Whenever I write about an encounter with Black Rose Kate, as I did last night, I get a little worried that the casual reader will think I've completely lost touch with reality. You do know better, don't you? Well, don't you?
The odd thing about Kate and Ariel is that they are the only fictional characters I've ever created (aside from childhood, and setting aside for a moment the multiverse view of reality) who know I exist. I've never had a conversation with Rani or Cathma or any of the Mâvarin characters, even as a writing exercise in the privacy of my own head. Despite the fact that Mages of Mâvarin (and the serial Mall of Mâvarin, which probably isn't canonical) depicts characters traveling between different versions of reality, it's important to me that they be completely real within their milieu. To have them interact with me, their creator, would be to cheapen their verisimilitude. They would become like Bugs Bunny and Daffy Duck, talking back to the camera (or to Leon Schlesinger). "Breaking the fourth wall" is usually pretty amusing, and it works well for cartoon characters, the tv series Moonlighting and so on. But it also means that you can never quite suspend your disbelief in the world of such characters. If Bugs knows he's on a movie screen, then nothing around him can be regarded as real, even to Bugs himself. Mâvarin needs to be completely real to Cathma and Carli and Rani and the rest, so that they can behave naturally and the reader can believe in them. Any interaction between them and me would call that into question. Besides, they just don't have anything to say to me.
But Kate is different, and so is Ariel Allegra. Part of what's interesting about Kate as a character is her ability to be placed in a fish out of water situation (i.e. in another century) and thrive there. She is self-confident, observant and opinionated, which gives her the ability to comment on the modern world with an outsider's perspective. Having her interact with me, her putative creator, doesn't make her less "real" because the interaction is part of her backstory. The whole premise is that somehow an eighteenth-century pirate has managed to travel from a universe in which she's real and I'm not to one in which I'm real and she's not. Ariel, being theoretically the person who caused Kate to "visit" me in the first place, is entitled to pull the same trick. As the daughter of Joshua Wander, a character who travels between universes on a regular basis, Ariel can inhabit almost any version of reality without losing believability, as long as she behaves believably and consistently herself. She's not as effective a commentator as Kate, however, because she's seen too many versions of the modern world to consider ours all that strange.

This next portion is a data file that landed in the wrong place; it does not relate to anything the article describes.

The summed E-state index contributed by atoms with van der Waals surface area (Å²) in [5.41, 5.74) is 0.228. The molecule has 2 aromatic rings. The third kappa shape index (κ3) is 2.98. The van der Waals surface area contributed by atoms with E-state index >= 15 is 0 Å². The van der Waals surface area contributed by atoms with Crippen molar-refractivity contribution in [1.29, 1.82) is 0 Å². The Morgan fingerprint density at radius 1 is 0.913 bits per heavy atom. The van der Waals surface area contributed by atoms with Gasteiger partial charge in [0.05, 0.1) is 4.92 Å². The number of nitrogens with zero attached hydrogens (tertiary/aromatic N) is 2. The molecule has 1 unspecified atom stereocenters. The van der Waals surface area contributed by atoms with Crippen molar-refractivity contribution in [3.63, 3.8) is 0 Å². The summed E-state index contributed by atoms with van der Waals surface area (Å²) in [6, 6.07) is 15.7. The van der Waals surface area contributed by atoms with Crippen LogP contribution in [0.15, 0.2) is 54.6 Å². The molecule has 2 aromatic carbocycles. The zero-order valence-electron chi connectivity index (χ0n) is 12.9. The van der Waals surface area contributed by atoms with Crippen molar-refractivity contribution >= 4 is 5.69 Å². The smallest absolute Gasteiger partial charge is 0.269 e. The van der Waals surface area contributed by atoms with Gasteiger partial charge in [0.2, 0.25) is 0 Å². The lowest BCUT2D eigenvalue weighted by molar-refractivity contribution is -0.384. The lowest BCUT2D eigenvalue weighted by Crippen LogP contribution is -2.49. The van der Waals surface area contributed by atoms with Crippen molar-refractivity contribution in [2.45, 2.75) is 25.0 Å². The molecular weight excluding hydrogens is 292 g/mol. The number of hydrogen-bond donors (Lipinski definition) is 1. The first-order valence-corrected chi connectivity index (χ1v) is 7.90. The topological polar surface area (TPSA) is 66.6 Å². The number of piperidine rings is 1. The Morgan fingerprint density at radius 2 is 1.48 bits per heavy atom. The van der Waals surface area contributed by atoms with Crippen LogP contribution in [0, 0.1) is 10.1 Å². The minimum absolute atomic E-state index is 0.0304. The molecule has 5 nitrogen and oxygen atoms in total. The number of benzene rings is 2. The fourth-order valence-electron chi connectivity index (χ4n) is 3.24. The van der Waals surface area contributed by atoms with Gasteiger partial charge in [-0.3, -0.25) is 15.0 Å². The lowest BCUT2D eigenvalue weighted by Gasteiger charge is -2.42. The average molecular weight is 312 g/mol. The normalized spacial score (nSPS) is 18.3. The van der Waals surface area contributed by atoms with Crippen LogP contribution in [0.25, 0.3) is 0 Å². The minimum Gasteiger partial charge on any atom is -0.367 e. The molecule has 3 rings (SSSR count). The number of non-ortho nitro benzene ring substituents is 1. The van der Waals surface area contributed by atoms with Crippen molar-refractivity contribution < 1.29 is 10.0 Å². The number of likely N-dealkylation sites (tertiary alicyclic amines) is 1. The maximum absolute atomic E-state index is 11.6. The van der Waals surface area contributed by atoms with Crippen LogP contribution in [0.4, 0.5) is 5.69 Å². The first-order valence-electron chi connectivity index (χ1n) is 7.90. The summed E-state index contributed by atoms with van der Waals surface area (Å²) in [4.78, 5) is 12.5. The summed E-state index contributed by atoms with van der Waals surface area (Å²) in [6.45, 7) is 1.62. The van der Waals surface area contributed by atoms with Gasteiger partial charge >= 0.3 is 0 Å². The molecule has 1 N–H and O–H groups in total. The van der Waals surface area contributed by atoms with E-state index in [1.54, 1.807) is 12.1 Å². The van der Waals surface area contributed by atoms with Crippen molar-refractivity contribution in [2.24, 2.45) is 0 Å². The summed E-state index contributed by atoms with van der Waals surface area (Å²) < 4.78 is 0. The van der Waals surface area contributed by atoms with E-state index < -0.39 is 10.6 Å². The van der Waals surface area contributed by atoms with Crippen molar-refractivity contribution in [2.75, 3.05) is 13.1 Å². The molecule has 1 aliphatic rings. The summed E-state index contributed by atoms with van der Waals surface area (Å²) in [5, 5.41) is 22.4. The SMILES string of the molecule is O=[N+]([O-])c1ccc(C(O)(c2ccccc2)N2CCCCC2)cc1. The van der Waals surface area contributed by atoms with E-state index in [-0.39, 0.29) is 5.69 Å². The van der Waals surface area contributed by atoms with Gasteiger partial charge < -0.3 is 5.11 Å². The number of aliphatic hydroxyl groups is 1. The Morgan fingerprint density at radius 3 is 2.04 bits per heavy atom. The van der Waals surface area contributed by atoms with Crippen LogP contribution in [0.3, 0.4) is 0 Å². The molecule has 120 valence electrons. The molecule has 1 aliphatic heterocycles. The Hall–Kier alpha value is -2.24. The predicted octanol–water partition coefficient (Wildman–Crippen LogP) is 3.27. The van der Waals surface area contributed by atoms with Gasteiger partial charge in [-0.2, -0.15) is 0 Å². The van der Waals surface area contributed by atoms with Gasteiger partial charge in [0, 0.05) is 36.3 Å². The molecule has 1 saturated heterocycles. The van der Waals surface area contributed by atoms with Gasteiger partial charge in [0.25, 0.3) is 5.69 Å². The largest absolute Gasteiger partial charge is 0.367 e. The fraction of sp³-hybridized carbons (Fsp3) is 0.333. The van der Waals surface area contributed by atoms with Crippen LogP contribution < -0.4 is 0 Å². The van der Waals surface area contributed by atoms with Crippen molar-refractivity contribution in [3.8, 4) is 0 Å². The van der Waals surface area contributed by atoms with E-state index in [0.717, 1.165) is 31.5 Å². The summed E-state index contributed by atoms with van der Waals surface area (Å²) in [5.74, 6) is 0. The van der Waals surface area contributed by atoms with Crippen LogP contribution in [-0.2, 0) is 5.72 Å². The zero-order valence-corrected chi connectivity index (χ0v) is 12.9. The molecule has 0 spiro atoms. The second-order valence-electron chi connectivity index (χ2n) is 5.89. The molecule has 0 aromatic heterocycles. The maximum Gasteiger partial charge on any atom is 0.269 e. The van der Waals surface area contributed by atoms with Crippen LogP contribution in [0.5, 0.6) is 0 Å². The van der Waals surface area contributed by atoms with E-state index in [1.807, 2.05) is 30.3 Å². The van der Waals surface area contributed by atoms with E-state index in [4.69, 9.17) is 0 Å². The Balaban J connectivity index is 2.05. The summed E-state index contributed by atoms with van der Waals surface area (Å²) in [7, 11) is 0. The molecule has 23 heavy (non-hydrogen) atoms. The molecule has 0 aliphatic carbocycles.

Do I really believe in this multiverse, infinite timelines idea, the concept that makes it possible for Kate and Ariel to "really" exist in some universe somewhere? The best answer I can give you is that I do and I don't. Apparently there's a fair amount of support in the world of physics for the idea of an infinite multiverse, where every possible variation is played out. But I never took physics in school, and I've never quite been able to grasp the technical explanations. Nor do I really like the idea, taken to its logical extreme. If every single possibility is played out, then every time I do something good, some Karen somewhere is doing something bad (and another one is doing nothing, and one is doing something even better, and one is doing something even worse, and so on). At the macro level, an infinite multiverse is a zero sum game. If every possibility must be played out somewhere, then free will is problematic at best.
Also, "every possibility" does not include impossibilities. If all universes obey the same scientific principles, then none of them contain real wizards, or talking rabbits in planes that stop falling when they run out of gas, or tengremen, or time traveling sports cars. Phooey on that. I prefer a more limited and freeform multiverse, where anything we create as fiction can and does exist in another version of reality, and other possible realities don't necessarily exist. I can't justify this idea scientifically, and I'm not sure I really believe it's true. But my fiction is predicated on it.
So I hope you don't mind if I indulge in this conceit from time to time, and talk to the few fictional characters who know I exist. That is, after all, what they're here for.